Smith: Sharpen your creative wit
September 16, 2013
Do you wish you were more creative? Well, believe it or not, creativity isn't something you have to be born with. You can actually learn it! Or even better, you can fake it. In fact, faking it is probably a much better way to go. Think of all the time that's gonna save.
Well, maybe. Faking something can be almost as taxing and time-consuming as actually knowing what you're doing. And when it comes to something as nebulous and subjective as creativity, who can tell the difference? So …
How to be and/or fake being more creative
Writing "I am creative" over and over again is a good start, but if you are truly wanting more creativity all up in you, then you should take it a step further. Try writing it over and over again on the side of your neighbor's house in green spray paint. Or spelling it out with kerosene on a lawn (not yours) and setting it on fire. Or spelling it out (with popsicle sticks) in a mountain meadow in letters so big that you need a hot-air balloon to decipher it.
If you're like most people, you stir your coffee or tea counterclockwise. Well, tomorrow morning, stir it clockwise. Using an actual clock. Because you're practically Da Vinci, and you're not afraid to let the world know.
Creativity is as much attitude as it is activity. The truly creative people among us realize that the less they do, the more creative they seem. This is why berets came into being. Get one. Wear it. Done.
Recommended Stories For You
Get a notebook in which to capture all of your creative ideas. On the first page, write: "My Creative Ideas". Then lose the notebook, because truly creative people live a life such that they don't have to keep up with stupid notebooks.
The Popsicle stick is possibly the most creative invention there is. With enough Popsicle sticks and white glue, you can create literally anything. Yes, literally. For example, you can create a pot holder, a dream catcher, a life-size replica of the Eiffel Tower and/or a working Space Shuttle. Get yourself some Popsicles, eat them, don't absentmindedly throw away the sticks and you can bet you're on your way to a more delicious, creative you.
Start hanging out where other creative people hang out: coffee shops, museums, patent offices. Closely watch what the people there do, and then do the exact same thing.
Fingerpaints, dude, fingerpaints. But don't use your fingers. Because you don't play by the rules.
Expand your vocabulary to include words that you're certain the person you're talking to doesn't know. Making up words is easier than memorizing ones that already exist.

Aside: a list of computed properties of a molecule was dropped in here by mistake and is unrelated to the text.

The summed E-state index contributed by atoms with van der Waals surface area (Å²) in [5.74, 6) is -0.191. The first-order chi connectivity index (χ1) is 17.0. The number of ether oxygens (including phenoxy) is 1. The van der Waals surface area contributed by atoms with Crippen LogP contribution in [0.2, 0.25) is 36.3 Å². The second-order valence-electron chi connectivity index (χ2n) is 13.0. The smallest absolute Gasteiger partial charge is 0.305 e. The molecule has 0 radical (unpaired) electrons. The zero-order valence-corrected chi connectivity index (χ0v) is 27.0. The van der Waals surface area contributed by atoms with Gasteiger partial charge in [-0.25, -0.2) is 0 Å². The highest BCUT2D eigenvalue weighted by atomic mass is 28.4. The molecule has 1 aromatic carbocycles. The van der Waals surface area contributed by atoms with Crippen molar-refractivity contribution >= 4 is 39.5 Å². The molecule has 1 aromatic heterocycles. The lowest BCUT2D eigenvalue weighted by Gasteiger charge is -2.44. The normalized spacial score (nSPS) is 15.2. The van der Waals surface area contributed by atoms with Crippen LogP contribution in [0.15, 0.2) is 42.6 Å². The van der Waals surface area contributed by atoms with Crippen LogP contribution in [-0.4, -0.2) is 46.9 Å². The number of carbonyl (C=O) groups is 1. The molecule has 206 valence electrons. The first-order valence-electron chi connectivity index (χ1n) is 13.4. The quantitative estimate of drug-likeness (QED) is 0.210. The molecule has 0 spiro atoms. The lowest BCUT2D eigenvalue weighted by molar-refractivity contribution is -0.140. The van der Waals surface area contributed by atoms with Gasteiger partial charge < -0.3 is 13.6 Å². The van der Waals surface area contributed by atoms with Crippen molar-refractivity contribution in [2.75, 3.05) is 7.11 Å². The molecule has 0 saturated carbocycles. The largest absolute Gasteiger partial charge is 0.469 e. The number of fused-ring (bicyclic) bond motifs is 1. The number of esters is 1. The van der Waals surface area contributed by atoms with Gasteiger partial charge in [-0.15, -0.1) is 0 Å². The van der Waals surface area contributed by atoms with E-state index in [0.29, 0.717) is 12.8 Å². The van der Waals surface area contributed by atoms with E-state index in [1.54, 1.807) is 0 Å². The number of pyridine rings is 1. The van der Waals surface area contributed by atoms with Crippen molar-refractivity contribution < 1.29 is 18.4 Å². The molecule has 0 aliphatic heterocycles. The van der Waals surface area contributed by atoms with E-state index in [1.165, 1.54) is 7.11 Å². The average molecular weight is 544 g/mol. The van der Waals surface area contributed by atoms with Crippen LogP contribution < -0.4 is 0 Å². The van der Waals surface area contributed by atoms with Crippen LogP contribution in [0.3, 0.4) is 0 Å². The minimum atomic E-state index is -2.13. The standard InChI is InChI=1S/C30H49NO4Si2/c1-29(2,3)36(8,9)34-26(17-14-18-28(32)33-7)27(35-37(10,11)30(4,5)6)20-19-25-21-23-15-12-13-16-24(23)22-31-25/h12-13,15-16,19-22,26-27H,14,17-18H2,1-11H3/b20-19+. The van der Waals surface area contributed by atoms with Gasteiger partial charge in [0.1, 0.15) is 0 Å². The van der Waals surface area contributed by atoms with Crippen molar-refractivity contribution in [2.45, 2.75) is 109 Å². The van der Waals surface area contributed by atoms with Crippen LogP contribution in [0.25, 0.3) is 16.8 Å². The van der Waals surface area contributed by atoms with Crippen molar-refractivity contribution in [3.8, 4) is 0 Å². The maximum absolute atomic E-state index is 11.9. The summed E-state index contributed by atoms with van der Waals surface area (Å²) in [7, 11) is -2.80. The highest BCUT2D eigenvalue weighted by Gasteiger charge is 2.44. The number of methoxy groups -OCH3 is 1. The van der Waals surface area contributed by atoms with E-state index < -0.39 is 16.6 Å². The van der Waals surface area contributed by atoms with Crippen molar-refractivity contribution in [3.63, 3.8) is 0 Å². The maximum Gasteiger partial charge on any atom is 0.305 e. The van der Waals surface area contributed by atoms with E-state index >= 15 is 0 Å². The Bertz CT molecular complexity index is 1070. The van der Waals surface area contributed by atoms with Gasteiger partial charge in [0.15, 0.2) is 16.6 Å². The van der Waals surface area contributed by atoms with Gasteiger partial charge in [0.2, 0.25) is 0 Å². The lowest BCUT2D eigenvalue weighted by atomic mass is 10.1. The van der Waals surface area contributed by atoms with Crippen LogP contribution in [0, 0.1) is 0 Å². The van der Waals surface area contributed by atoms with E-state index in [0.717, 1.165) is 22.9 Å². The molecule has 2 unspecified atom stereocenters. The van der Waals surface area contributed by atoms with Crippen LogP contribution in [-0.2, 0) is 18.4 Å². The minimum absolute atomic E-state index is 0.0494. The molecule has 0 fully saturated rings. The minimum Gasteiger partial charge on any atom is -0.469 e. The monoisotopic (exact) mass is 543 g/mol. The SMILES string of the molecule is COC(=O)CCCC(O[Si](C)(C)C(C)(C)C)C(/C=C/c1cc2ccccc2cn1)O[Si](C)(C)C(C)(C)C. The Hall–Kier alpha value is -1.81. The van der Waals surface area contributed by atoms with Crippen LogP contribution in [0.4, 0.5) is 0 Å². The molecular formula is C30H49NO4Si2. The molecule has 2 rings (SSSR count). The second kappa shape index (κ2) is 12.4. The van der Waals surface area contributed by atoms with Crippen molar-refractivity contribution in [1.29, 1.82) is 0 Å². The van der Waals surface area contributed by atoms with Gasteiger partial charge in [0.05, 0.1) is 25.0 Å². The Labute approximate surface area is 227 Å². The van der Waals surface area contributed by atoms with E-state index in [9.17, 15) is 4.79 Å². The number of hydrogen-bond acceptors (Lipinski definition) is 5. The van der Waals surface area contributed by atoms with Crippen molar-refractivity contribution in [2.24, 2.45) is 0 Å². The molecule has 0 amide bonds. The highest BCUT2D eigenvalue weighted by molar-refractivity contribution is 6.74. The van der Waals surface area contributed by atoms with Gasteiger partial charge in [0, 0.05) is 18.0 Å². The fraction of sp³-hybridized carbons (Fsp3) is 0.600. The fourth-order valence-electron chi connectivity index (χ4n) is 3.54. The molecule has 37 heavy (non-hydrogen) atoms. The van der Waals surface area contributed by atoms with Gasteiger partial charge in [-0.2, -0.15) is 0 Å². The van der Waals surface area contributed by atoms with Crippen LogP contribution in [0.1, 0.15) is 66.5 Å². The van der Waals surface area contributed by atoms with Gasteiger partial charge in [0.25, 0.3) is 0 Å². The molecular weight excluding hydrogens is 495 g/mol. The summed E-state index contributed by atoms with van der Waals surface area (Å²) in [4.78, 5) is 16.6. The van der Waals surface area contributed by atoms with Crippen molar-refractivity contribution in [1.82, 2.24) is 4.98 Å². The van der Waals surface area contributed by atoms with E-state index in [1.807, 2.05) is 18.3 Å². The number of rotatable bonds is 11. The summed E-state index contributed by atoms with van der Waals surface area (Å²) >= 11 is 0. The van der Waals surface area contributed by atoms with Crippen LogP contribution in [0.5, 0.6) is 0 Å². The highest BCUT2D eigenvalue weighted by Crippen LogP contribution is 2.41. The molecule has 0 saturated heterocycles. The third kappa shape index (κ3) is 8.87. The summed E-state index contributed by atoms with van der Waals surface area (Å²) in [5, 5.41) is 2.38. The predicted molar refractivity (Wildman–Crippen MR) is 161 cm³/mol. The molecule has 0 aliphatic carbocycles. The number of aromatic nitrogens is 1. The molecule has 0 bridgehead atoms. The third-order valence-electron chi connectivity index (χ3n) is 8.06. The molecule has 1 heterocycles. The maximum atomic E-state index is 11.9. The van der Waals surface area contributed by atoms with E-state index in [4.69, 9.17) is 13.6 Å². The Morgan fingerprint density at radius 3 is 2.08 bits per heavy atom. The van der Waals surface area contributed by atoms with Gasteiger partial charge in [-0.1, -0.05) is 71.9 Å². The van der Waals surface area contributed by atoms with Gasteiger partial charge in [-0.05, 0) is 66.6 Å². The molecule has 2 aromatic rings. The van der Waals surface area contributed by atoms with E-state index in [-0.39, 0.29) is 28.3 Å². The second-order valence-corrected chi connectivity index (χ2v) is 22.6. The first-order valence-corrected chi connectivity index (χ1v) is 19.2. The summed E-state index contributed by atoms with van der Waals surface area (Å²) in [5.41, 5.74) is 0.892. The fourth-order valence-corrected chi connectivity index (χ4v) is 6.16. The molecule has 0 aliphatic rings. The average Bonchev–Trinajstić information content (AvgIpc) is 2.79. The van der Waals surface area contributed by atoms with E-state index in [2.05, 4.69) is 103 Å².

It helps to make it clear how stupid the person is. Use examples when possible. Do not be afraid to dredge up really embarrassing episodes that a kind person would not bother to mention. Also, pointing is good.
Sorry. That last entry is part of a different column, "How to Be More Berative."
Berative. I made that word up.
Buy an iPhone that's not black or white.
Take a "How to Be More Creative" class. Or read a "How to be More Creative" book. Then you're authorized to write a column about it.
Two words: different-colored socks!
Two words: Announce that you are about to offer a specific number of words, but instead use a different quantity. The difference between the projected word count and the actual word count is a good measure of just how creative you actually are. But this formula also involves a point of diminishing returns. You'll need to pay close attention to make sure that you don't overstep the initial impact of the "Hey, he said 'two words' but then went on to say more than two words! That's creative!" and begin to stray beyond the realm of the creative and into the zone of pompous.
Build a gigantic Popsicle stick using normal-sized Popsicle sticks. Put some glitter on it.
Barry Smith's column appears Mondays.
Trending In: Opinion
- Glenn K. Beaton: I Bird, Lime, Lyft and Spin ‘cuz I was born to be wild
- As Perlmutter and friends take a swing at Pelosi, they’re missing the big picture
- Paul Andersen: Economics as if morality mattered
- Guest commentary: From Everest to Aspen, the end of ice sparks worry, inspiration
- Roger Marolt: A man in full retreat
- Aspen Skiing Co. buying land for more employee housing
- Court allows class-action against Aspen towing company
- Cigarette advertising lights up conversation about Aspen’s ski pass art
- Aspen’s housing program holding scofflaws accountable, focusing on compliance cases
- Bankruptcy part of school district’s check into HR director